Connecticut’s first case of the new, stealth spinoff of Omicron has been identified after genomic sequencing performed on a sample collected Jan. 8 from Fairfield County.
The new subvariant, called BA.2, is considered more difficult to detect than Omicron (BA.1) in a polymerase chain reaction (PCR) test, but it’s too early to tell if it’s more transmissible, more virulent or more adept at eluding immunity.
“I am not worried about it,” says Dr. Ulysses Wu, Hartford HealthCare’s System Director of Infection Disease and Chief Epidemiologist. “They clinically behave the same and it doesn’t change how we approach the disease. We treat it the same regardless.”
As of early Jan. 25, fewer than 100 cases of BA.2 from the United States have been uploaded to GISAID, a global initiative that shares data from all influenza viruses and the coronavirus causing COVID-19. Fewer than 40 countries, among them Britain, Denmark and India, have accounted for the 15,000 genetic sequences of BA.1 uploaded to the database. The Connecticut case was identified at the Yale School of Public Health laboratory, where much of state’s COVID-19 genomic sequencing has been performed during the pandemic.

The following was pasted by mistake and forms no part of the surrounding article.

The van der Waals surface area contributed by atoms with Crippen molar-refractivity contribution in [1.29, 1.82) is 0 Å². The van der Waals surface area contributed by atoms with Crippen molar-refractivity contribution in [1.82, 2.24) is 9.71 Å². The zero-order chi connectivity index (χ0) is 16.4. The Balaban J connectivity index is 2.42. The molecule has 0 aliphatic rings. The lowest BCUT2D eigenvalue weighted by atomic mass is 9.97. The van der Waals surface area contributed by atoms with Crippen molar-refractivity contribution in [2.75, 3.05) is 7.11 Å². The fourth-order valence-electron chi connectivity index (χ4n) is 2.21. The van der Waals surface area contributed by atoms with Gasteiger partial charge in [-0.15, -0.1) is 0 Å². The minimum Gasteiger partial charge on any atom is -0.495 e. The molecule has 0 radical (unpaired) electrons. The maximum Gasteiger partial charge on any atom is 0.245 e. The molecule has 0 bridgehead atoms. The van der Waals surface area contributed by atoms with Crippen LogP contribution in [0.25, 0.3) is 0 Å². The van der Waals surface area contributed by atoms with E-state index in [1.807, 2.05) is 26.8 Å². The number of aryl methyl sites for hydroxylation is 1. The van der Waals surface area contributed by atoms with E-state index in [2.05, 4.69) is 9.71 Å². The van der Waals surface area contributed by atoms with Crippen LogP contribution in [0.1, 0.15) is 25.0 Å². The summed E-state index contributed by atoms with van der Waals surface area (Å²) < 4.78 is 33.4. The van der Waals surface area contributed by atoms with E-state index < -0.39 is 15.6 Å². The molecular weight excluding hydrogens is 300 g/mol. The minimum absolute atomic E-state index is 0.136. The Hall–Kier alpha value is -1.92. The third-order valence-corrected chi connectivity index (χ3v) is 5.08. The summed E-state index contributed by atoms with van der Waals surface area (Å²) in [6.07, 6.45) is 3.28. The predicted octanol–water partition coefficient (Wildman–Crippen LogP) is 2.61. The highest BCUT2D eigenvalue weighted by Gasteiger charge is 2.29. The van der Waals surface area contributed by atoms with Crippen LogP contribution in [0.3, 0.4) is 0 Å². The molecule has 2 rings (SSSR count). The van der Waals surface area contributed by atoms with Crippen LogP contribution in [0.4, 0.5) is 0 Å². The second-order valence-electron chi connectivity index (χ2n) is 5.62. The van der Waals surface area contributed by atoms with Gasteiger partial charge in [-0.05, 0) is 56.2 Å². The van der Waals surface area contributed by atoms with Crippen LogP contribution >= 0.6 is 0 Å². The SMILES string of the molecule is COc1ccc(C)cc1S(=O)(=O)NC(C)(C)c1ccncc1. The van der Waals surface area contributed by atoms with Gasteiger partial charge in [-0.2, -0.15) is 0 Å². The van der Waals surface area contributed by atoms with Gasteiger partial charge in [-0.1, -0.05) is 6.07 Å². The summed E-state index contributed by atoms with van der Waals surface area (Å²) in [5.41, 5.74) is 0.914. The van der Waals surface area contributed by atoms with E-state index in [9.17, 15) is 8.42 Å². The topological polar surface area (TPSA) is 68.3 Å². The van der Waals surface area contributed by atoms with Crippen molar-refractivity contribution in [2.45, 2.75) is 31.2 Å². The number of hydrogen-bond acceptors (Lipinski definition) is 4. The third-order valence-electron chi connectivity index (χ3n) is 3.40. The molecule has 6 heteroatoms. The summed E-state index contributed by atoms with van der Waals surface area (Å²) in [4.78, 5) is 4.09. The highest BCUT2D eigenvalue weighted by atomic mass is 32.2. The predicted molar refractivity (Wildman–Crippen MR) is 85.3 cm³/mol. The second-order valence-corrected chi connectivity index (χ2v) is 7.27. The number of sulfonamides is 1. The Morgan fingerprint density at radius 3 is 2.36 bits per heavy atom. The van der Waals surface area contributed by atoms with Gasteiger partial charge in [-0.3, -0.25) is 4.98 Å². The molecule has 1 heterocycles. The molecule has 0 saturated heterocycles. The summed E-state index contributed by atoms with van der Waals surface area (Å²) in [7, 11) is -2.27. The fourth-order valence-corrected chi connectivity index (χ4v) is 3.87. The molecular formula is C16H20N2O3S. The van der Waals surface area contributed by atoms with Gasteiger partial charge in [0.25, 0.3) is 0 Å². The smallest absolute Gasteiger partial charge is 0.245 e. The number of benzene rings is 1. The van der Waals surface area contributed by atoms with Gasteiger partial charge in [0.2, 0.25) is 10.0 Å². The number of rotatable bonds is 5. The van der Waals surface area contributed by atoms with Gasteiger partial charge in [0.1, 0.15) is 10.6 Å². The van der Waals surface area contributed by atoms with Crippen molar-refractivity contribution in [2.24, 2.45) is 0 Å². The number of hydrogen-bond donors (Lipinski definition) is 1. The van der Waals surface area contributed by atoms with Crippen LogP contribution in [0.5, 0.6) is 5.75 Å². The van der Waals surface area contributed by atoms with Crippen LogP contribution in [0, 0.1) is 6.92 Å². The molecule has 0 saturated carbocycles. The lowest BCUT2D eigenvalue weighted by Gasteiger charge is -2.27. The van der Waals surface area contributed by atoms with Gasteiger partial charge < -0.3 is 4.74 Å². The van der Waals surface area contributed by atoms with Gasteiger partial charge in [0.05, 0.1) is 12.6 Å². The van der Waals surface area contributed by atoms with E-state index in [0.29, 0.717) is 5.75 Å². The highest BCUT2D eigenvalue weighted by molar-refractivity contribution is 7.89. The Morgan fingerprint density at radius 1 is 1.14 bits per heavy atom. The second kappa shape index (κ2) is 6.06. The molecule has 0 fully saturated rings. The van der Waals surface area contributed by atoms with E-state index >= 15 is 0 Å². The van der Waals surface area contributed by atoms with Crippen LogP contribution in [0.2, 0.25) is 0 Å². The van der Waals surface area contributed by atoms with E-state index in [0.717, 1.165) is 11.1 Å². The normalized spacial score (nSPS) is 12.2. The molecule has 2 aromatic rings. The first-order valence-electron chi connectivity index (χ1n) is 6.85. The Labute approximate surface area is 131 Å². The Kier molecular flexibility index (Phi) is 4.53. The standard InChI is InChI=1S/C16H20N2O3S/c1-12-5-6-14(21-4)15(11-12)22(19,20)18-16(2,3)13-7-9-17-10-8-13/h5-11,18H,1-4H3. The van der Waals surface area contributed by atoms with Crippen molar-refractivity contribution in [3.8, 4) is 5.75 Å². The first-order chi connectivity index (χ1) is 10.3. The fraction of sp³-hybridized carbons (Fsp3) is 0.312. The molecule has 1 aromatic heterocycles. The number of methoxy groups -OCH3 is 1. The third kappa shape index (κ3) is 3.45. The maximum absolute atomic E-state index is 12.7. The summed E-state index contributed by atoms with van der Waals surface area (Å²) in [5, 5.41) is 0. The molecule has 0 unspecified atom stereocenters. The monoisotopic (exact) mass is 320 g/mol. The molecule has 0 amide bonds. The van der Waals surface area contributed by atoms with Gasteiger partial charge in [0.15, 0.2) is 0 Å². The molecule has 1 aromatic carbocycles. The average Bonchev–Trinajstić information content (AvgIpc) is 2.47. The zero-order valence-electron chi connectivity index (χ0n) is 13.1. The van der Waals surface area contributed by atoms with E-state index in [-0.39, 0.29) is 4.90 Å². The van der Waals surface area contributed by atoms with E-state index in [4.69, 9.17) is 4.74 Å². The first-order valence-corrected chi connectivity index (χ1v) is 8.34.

The U.K. Health Security Agency last week designated BA.2 a “variant under investigation” as cases doubled every four days. The World Health Organization, which designated the original Omicron as a high-level “variant of concern,” has assigned neither a designation nor a Greek-letter name to BA.2.
BA.2, first detected in December, became known as the stealth Omicron variant because it did not have the same S-gene target failure, or dropout, as Omicron, which, in a PCR test, one of the three target genes remains undetected. BA.2 lacks certain spike deletions found in Omicron, so its S-gene targets still show up positive.
A early analysis by Danish scientists did not show greater rate of hospitalizations when compared with Omicron. It’s possible, because of the similarities in both variants, that in infection with the original Omicron might provide protection against BA.2 To investigate, scientists must test antibodies from an infection with the original Omicron.